As previous chapters have indicated, perhaps the most straightforward way of reading Godard's career is to see it as a steady trajectory away from conventionally seamless cinema (resisted since the early shorts) and toward an energetic fracturing of the film-watchinge xperience. From the impulsive jump cuts of Breathless to the collagelike rhythms of Weekend and the wholesale rejection of narrative in the Dziga-Vertov Group films, Godard shows growing interest in fragmentation - of movies, of the creative processes that produce movies, and of the places and objects (especially bodies) that appear within movies.
Numero deux is another milestone on this path, as its very first images make clear. The screen is divided into three distinct areas. On the left is a patch of bright red video static. On the right is a rectangular patch containing close-ups of a man and woman, who turn to gaze into the camera. In the center are printed words, some (the column on the left) steadily readable but others (the two on the right) blinking on and off
SON IMAGE SON
Translations are easy: mon = my, ton = your, son = his, image = image. However, the word son also means "sound," and we certainly hear sounds as we read these words: chirping birds, distant voices of children, and kitchen or household noises. (Note also that Numero deux is the second film - after Here and Elsewhere the preceding year - from the Sonimage production company, set up by Godard and Mieville as an alternative to the commercial studios.) Instead of inviting us into a story, therefore, the movie starts by establishing the screen (and sound system) as a place not of narrative illusion but of visibility and audibility for their own sakes. This explains the barrage of disconnected images, random sounds, and printed words that assert their punning personalities here (also getting in a plug for the outfit that made the film!)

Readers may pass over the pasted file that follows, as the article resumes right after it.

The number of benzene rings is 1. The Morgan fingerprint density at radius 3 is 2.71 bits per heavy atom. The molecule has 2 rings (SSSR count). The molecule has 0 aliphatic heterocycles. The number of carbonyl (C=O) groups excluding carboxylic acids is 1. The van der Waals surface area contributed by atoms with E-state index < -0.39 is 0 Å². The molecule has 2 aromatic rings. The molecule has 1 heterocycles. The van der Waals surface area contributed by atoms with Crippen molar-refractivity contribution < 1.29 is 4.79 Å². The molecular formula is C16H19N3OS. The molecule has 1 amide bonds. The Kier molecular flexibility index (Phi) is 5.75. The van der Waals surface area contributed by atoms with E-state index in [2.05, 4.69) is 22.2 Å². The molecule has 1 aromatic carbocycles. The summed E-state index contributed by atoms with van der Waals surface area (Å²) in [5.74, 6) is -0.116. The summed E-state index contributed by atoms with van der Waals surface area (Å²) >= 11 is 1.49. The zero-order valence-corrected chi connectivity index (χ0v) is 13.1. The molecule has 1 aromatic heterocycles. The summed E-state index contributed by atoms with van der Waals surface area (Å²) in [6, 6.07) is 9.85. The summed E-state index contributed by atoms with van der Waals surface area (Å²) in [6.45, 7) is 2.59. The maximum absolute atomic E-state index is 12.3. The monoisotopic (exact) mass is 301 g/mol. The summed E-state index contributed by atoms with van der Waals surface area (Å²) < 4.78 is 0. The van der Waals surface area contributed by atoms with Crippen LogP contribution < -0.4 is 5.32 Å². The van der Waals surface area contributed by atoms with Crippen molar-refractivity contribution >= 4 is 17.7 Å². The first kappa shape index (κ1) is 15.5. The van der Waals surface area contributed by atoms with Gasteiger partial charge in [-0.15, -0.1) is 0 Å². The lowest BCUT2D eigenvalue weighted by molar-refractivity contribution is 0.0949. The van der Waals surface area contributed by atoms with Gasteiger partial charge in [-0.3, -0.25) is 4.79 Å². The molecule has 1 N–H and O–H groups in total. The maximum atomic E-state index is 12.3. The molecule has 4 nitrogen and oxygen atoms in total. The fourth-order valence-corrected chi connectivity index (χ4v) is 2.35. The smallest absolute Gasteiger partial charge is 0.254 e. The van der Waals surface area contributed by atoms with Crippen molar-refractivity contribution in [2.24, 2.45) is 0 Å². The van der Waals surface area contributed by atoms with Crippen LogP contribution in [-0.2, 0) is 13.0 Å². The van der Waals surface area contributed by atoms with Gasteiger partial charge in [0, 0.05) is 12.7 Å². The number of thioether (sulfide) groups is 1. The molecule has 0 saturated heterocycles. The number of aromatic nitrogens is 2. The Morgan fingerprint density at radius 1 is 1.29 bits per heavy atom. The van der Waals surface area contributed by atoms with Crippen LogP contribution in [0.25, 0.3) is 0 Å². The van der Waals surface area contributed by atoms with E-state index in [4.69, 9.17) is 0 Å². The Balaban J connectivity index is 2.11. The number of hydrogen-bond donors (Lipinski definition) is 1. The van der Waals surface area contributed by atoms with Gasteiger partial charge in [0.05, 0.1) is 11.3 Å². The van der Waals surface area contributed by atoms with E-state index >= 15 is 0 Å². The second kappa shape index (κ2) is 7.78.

The next scene is equally fragmented. We see two side-by-side video images. On the upper left is a city view with a plaza in the foreground, trees in the midground, and buildings in the background. On the lower right are two children, a boy and a girl. "There was a landscape," the boy says, "and a factory was put into it." The shot of the children then starts alternating with a shot of two adults, a man and woman, puttering in a kitchen and talking about injustices faced by workers who lose their jobs or labor in unsafe conditions. The little girl speaks a variation of the little boy's comment: "There was a factory, and a landscape was put around it." Since this is still the very beginning of the movie, one might hear in this sentence a hint of "Once upon a time. ..."
Preceding these images, we saw the film's title in provisional form: NUMERO 2 / TEST TITLES. Now it returns more formally, with NUMERO DEUX fully spelled out; but no sooner does it materialize than it starts to change, one letter at a time, until the screen spells out AU DEPART, meaning "departure." (The metamorphosis happens in stages, so evocative fragments like ERO and DEO make fleeting appearances along the way. This happens with intertitles throughout the film, and although the transformations are generally simple letter-by-letter replacements from left to right, some produce more puns and double entendres than space allows me to trace here.)
The movie then begins all over again, this time with Godard himself appearing as a sort of host or master of ceremonies. He stands at the right of the screen, resting his hands on a TV monitor that displays his face, which is otherwise hard to see because of the camera's angled position. He faces various pieces of audiovisual equipment, including a couple of movie projectors. Talking in the manner of an introductory speaker leading up to a main topic, he remarks on subjects that have long been important to him: language, politics, control. Given its in-person delivery and its position at the beginning of a major work in a transitional phase of Godard's career, his monologue is worth sustained attention.